The Trump administration’s budget, due out later this month, is likely to combine three significant research programs—the State Longitudinal Data System grants, the Regional Educational Laboratories, and the Comprehensive Centers—advocates with knowledge of the proposal say.
Money for all three programs—nearly $140 million all told—would instead be rolled out to states through formula grants, said Michele McLaughlin, a senior adviser at Penn Hill Group, a government-relations organization.
McLaughlin is also the president of the Knowledge Alliance, a lobbying coalition for the education research community, who learned of the proposal ahead of the budget’s release. Another advocate in the research community with knowledge of the details also confirmed the proposed changes.
“This proposal is nonsensical and does not reflect congressional intent,” said McLaughlin. She noted that the Education Sciences Reform Act, or ESRA, which was last renewed in 2002, keeps all three programs separate. So does a bipartisan bill to reauthorize ESRA—the Strengthening Education Through Research Act—which passed the House in 2014 and the Senate in 2015 but still hasn’t made it over the finish line.
The budget change the Trump administration intends to propose would require a legislative change, she said.
“We are puzzled that the administration continues to pursue this wrongheaded proposal,” she noted.
The U.S. Department of Education declined to comment.
An ‘Odd’ Move
If the proposal passes, it would be an “odd” consolidation, agreed Rebecca Maynard, an education and public-policy professor at the University of Pennsylvania Graduate School of Education and a former commissioner of the National Center for Education Evaluation and Regional Assistance at the Institute of Education Sciences, the Education Department’s main research arm. While all three programs work closely with states, she said, “they do very different things, and the actors in the states are very different.”
So what exactly do these three programs do?
• The Regional Education Laboratories, or RELs, are funded at $54 million and include 10 regional centers throughout the country charged with helping states understand data and conduct research. It is part of the Institute of Education Sciences.
• The State Longitudinal Data System program allocates $34.5 million in competitive grants to states to design, develop, and implement data systems that track student learning, teacher performance, and college- and career-readiness. It is also part of IES.
• The Comprehensive Centers are now funded at $51.3 million and help states implement theand other K-12 policy initiatives. The centers are part of the Education Department’s main budget. The Comprehensive Centers have strong support from state chiefs, to that effect to members of Congress on the spending committees that oversee education but have not yet responded to this proposal.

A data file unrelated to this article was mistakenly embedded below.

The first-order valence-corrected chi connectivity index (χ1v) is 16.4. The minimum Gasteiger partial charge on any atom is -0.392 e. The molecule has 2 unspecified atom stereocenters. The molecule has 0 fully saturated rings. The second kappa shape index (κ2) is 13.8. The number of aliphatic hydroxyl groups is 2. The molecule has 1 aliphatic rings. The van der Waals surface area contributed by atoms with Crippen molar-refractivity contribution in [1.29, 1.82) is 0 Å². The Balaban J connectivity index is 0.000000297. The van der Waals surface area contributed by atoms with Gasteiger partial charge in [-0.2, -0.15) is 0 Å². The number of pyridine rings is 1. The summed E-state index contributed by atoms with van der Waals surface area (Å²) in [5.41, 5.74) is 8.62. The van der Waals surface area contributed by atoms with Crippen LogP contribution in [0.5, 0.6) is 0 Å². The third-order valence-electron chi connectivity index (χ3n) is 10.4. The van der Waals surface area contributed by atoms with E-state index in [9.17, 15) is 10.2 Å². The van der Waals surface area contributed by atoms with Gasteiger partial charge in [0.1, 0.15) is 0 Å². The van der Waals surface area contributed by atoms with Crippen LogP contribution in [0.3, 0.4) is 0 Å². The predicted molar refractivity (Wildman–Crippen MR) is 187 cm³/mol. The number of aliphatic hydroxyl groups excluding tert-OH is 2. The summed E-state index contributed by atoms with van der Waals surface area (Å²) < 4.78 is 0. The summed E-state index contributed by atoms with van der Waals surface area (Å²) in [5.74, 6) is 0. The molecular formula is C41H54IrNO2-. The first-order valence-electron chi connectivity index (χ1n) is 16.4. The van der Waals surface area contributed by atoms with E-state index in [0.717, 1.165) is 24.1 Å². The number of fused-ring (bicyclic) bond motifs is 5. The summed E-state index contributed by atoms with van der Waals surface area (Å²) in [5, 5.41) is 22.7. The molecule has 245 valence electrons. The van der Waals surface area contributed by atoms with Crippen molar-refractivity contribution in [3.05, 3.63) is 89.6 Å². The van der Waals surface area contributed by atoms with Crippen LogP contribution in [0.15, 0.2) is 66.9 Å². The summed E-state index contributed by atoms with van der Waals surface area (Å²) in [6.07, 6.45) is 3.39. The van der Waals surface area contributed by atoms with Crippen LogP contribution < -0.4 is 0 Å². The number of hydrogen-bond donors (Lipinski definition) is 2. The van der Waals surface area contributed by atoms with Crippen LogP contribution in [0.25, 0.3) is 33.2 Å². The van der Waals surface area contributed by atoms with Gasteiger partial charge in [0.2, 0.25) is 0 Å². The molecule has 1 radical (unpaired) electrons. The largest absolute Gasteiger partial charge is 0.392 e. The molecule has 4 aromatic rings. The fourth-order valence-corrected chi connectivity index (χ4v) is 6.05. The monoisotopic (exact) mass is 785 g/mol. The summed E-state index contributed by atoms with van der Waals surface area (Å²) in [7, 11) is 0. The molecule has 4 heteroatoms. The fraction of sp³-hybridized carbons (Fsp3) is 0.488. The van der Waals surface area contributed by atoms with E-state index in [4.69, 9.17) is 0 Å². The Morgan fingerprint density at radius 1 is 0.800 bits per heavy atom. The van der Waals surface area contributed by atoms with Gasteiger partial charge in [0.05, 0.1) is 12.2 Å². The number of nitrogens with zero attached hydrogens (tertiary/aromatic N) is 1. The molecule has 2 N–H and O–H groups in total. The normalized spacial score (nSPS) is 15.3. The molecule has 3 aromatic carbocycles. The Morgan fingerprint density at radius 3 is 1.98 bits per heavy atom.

The three programs could be difficult to combine. While the state data systems and comprehensive centers are grants,is awarded by contract. And experts have voiced concern about moving either the policy-oriented comprehensive center to IES or the research and data programs to the Education Department’s program arm.
Moreover, while changing three federally run programs to a state block grant would be in keeping with U.S. Secretary of Education’ interest in decentralizing education, “the logic of putting that in the state, seems to me to not serve state purposes,” said Felice Levine, the executive director of the American Educational Research Association.
“It serves the state purposes to get quality evidence and data and dissemination of that information through some of the best methodologies,” she said. “It seems to me costs would rise and quality would be lower under [the proposed] model.”
Although IES was one of the few research agencies toin budget cuts proposed last year, this is that the regional labs or comprehensive centers have faced budget reductions or restructuring. However, all three programs proposed for consolidation have gained traction since the Every Student Succeeds Act pushed more responsibility for accountability and school improvement back to the states. States and districts have increasingly partnered through regional labs and the State Longitudinal Data System network for support in implementing the law.
“The big issue is efficiency. It’s really inefficient to have each of the 50 states trying to figure out what the research is and connect to experts on their own,” said Ruth Curran Neild, the director of the Philadelphia Education Research Consortium and a former delegated director of IES.
“Those national networks are connected to each other and able to look beyond the district and state to find the specific expertise they need. ... I don’t think you can assume all states will have that—in fact, we know they don’t have that,” Neild said. “There are a handful [of states] that would do fine, but I think most of them would not.”
Rachel Anderson, the associate director of federal policy and advocacy for the Data Quality Campaign, agreed. The campaign, a nonprofit group which studies how states are collecting and using student data to improve education, found thatto continue to update their longitudinal-data systems, but the most recent round of grants had shifted from building the data systems to building tools to help educators and policymakers use the data they generated.
The Knowledge Alliance’s McLaughlin also worries that states may not be able to get as much bang for their buck from what could be fairly limited formula grants as they do from these established organizations and programs with long-standing expertise.
A version of this article appeared in the February 07, 2018 edition of Education Week as Budget May Combine Major Research Programs, Advocates Say